Amateur Radio Encrypted Message Debate Heats Up
Monday, January 07, 2019 | Comments

The debate around whether the FCC should address violations of the use of private messaging in amateur radio has heated up following an ex parte filing from wireless expert Theodore Rappaport last year.

The filing, supported by a late December filing from Ron Kolarik, said national security is at risk by allowing encrypted messages in the ham bands.

MissionCritical Communications has received numerous online comments to the story. Rappaport’s critics say the FCC can decode any mode presently used today on ham radio, including Pactor 1, 2, 3, 4. Rappaport disagreed.

In an email to MissionCritical Communications, Rappaport said only Pactor 1, the original specified, documented open source Pactor that stemmed from Amtor, is decodable by others. The proprietary SCS Pactor versions 2,3,4 cannot be intercepted for meaning.

“Others in government and ham radio have admitted to me privately that the Winlink transmissions supported and developed by ARSFI (Amateur Radio Safety Foundation Inc.) are cyphered and not readable in ARQ mode over the shortwave bands,” Rappaport said. “This is a desired feature for commercial Sailmail and Airmail systems (also run by ARSFI/Winlink associates/donors/partners) but illegal for amateur radio, since the FCC only allows such unspecified codes above 50 MHz. The Winlink/ARSFI user community is clearly double dipping by running a nonprofit boating email security system on marine frequencies, while illegally using the amateur radio bands for its constituency of users.”

Rappaport provided additional detail in his FCC filing, on which he copied several U.S. lawmakers. The FCC’s notice of proposed rulemaking (NPRM) 16-239 attempts to remove a limit on the baud rate of high-frequency (HF) shortwave transmissions. He said the FCC should first address ongoing rule violations to proper usage of the amateur radio service — specifically, the use of obscured, private messaging, which is forbidden in Part 97 rules and creates national security concerns, as well as other violations.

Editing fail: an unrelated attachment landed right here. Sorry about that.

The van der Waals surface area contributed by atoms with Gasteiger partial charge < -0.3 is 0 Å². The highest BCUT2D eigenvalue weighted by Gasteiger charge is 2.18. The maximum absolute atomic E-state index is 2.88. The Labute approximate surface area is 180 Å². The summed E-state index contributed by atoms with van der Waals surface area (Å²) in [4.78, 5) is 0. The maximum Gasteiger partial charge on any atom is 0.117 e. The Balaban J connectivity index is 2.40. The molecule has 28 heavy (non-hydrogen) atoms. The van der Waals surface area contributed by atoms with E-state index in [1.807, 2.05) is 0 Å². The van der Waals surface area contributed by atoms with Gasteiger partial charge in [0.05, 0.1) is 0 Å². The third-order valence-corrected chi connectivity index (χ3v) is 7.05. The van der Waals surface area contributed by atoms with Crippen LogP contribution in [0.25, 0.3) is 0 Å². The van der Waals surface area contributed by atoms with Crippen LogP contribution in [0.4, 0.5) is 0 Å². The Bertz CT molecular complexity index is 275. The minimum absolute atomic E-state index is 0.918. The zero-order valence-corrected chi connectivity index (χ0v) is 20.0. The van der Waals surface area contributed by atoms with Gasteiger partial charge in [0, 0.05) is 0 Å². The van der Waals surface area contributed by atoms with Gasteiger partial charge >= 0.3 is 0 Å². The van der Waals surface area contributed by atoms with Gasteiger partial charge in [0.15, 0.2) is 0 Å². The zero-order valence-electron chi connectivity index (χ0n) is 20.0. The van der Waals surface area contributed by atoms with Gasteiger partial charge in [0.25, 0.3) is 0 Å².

AFRSI Dec. 5 filed a response with the FCC, noting the group is in favor of the NPRM plus an ARRL proposal for a 2.8-kilohertz bandwidth limitation. AFRSI said that for most Winlink stakeholders, the NPRM will allow Pactor 4 in the United States. “New, faster and better protocols will be close behind,” the group said.

AFRSI said “Rappaport is spreading unrelated emotional fire …” and encouraged stakeholders to educate themselves and file comments with the FCC. The AFRSI response is here.

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On 1/9/19, William Collinson said:
The national security concerns argument is moot. Aside from a wide variety of secure channels that bad actors can choose from for communications, they are also unlikely to care about adherence to FCC rules around the amateur bands. The response time of the FCC to address a complaint leaves a huge window for operations with little or no repercussions. The rule is rendered quite obsolete by the widely available cheap technology for encryption of messaging across both wired and wireless communications channels.

On 1/9/19, Jeff Cherry said:
When you are passing traffic related to Red Cross shelter operations, third-party information for doctors regarding patients and credit card information for urgent purchases, you should encrypt with a common disclosed key that is published.

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